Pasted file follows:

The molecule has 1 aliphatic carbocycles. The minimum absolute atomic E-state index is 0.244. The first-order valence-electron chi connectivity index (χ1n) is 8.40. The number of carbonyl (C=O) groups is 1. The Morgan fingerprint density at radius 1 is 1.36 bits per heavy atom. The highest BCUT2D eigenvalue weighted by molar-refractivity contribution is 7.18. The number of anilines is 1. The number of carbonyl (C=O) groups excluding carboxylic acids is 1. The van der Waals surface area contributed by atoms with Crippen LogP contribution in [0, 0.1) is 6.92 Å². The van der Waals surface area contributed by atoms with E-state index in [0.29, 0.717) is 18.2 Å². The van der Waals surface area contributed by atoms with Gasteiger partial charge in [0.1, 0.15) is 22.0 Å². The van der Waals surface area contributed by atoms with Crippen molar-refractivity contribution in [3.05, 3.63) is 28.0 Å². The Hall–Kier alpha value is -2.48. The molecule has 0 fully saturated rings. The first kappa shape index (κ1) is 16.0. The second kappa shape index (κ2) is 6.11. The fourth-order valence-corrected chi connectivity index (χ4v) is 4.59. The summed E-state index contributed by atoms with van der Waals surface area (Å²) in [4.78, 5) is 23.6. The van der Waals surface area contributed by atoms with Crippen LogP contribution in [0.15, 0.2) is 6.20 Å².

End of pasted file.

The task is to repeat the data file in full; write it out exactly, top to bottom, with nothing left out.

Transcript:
The molecule has 1 aliphatic carbocycles. The minimum absolute atomic E-state index is 0.244. The first-order valence-electron chi connectivity index (χ1n) is 8.40. The number of carbonyl (C=O) groups is 1. The Morgan fingerprint density at radius 1 is 1.36 bits per heavy atom. The highest BCUT2D eigenvalue weighted by molar-refractivity contribution is 7.18. The number of anilines is 1. The number of carbonyl (C=O) groups excluding carboxylic acids is 1. The van der Waals surface area contributed by atoms with Crippen LogP contribution in [0, 0.1) is 6.92 Å². The van der Waals surface area contributed by atoms with E-state index in [0.29, 0.717) is 18.2 Å². The van der Waals surface area contributed by atoms with Gasteiger partial charge in [0.1, 0.15) is 22.0 Å². The van der Waals surface area contributed by atoms with Crippen molar-refractivity contribution in [3.05, 3.63) is 28.0 Å². The Hall–Kier alpha value is -2.48. The molecule has 0 fully saturated rings. The first kappa shape index (κ1) is 16.0. The second kappa shape index (κ2) is 6.11. The fourth-order valence-corrected chi connectivity index (χ4v) is 4.59. The summed E-state index contributed by atoms with van der Waals surface area (Å²) in [4.78, 5) is 23.6. The van der Waals surface area contributed by atoms with Crippen LogP contribution in [0.15, 0.2) is 6.20 Å².